Welcome, Guest. Please login or register.

Author Topic: Concentration question  (Read 1500 times)

danderson

  • Member
  • Posts: 213
Concentration question
« on: February 20, 2019, 02:33:40 PM »
On the original show, early on, when time ran out, the game was declared a draw and the players kept their prizes and a new rebus was substituted. However, later on, the game would be completed on the next show, at the point where it left off. When did this change?

Bob Zager

  • Member
  • Posts: 851
Re: Concentration question
« Reply #1 on: February 20, 2019, 03:04:22 PM »
I seem to recall it first happening late in Hugh Downs' tenure, but if I'm wrong, I know they were doing it that way during the Clayton/McMahon episodes, until the series was cancelled.

I even recall often hearing Bob Clayton say in his closing words:  "We're going to finish this game, and show you the outcome, tomorrow (or Monday)."

danderson

  • Member
  • Posts: 213
Re: Concentration question
« Reply #2 on: February 24, 2019, 04:37:48 AM »
I seem to recall it first happening late in Hugh Downs' tenure, but if I'm wrong, I know they were doing it that way during the Clayton/McMahon episodes, until the series was cancelled.

I even recall often hearing Bob Clayton say in his closing words:  "We're going to finish this game, and show you the outcome, tomorrow (or Monday)."

I do remember in the 80s version, Trebek often saying "we're running a little late, so let's show a few pieces of the puzzle" during the 2 strike era.

Matt Ottinger

  • Member
  • Posts: 12084
Re: Concentration question
« Reply #3 on: February 25, 2019, 11:41:01 AM »
On the original show, early on, when time ran out, the game was declared a draw and the players kept their prizes and a new rebus was substituted. However, later on, the game would be completed on the next show, at the point where it left off. When did this change?

I couldn't tell you the exact date, but I can tell you it was almost certainly related to the advent of videotape and the ability to record more than one show in a day.  When it was live, you couldn't send someone home with a half-revealed rebus to chew on all day, not to mention an aunt or uncle who figures it out at home who could call up and send her back into the studio the next day knowing the answer.   A pause of a few minutes between shows isn't ideal, but it worked for them at the time.

Concentration is a show that really shouldn't straddle, but in the less sophisticated era of the 50s and 60s, they did what they could to make it work.
This has been another installment of Matt Ottinger's Masters of the Obvious.
Stay tuned for all the obsessive-compulsive fun of Words Have Meanings.

calliaume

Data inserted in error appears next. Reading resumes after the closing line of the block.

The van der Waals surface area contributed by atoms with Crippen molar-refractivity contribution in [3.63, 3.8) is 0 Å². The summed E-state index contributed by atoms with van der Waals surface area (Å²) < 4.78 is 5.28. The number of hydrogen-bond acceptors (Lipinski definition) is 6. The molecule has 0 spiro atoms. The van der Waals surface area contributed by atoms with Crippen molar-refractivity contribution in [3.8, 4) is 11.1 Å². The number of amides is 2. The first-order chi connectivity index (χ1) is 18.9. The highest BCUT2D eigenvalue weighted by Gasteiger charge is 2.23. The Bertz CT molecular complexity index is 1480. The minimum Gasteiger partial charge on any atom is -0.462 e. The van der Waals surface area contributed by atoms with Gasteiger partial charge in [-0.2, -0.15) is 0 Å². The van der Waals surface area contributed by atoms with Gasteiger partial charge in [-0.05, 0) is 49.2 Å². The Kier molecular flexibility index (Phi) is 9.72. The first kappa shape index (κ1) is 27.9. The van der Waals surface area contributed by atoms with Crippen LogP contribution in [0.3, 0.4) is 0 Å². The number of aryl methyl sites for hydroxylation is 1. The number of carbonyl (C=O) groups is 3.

• Member
  • Posts: 1751
Re: Concentration question
« Reply #4 on: March 02, 2019, 04:28:30 PM »
I couldn't tell you the exact date, but I can tell you it was almost certainly related to the advent of videotape and the ability to record more than one show in a day.  When it was live, you couldn't send someone home with a half-revealed rebus to chew on all day, not to mention an aunt or uncle who figures it out at home who could call up and send her back into the studio the next day knowing the answer.   A pause of a few minutes between shows isn't ideal, but it worked for them at the time.
Somewhat similar to when Chuck Woolery (or Pat Sajak, I guess) used to ask contestants to turn their backs on NBC's Wheel of Fortune if they had to put a commercial break while a puzzle was still being played - they didn't want contestants to be able to look at the puzzle and work out letters in their heads that might lead to a quick solve.  If they could do that without actually looking at the puzzle, more power to them, but it was less likely to occur than if they were staring at it for two minutes.

jjman920

  • Member
  • Posts: 1039
  • Mhoops.
Re: Concentration question
« Reply #5 on: March 03, 2019, 09:52:06 AM »
How long did Wheel take breaks mid-puzzle. I think I've seen shows going into the late 80s still doing it, but my mind can't recall the 90s. Was it done in syndication?
Me: Of all of the game shows you've hosted besides Jeopardy!, like High Rollers or Classic Concentration, which is your favorite?
Alex Trebek: I'd have to say To Tell The Truth, because it was the first time in my career that I got to sit down while I was hosting.

splinkynip

  • Member
  • Posts: 98
Re: Concentration question
« Reply #6 on: March 03, 2019, 11:28:41 AM »
How long did Wheel take breaks mid-puzzle. I think I've seen shows going into the late 80s still doing it, but my mind can't recall the 90s. Was it done in syndication?

Daytime Wheel stopped mid-puzzle commercials upon the switch to CBS. The first syndicated Wheel had a mid-show commercial. I guess that continued for the earliest shows taped.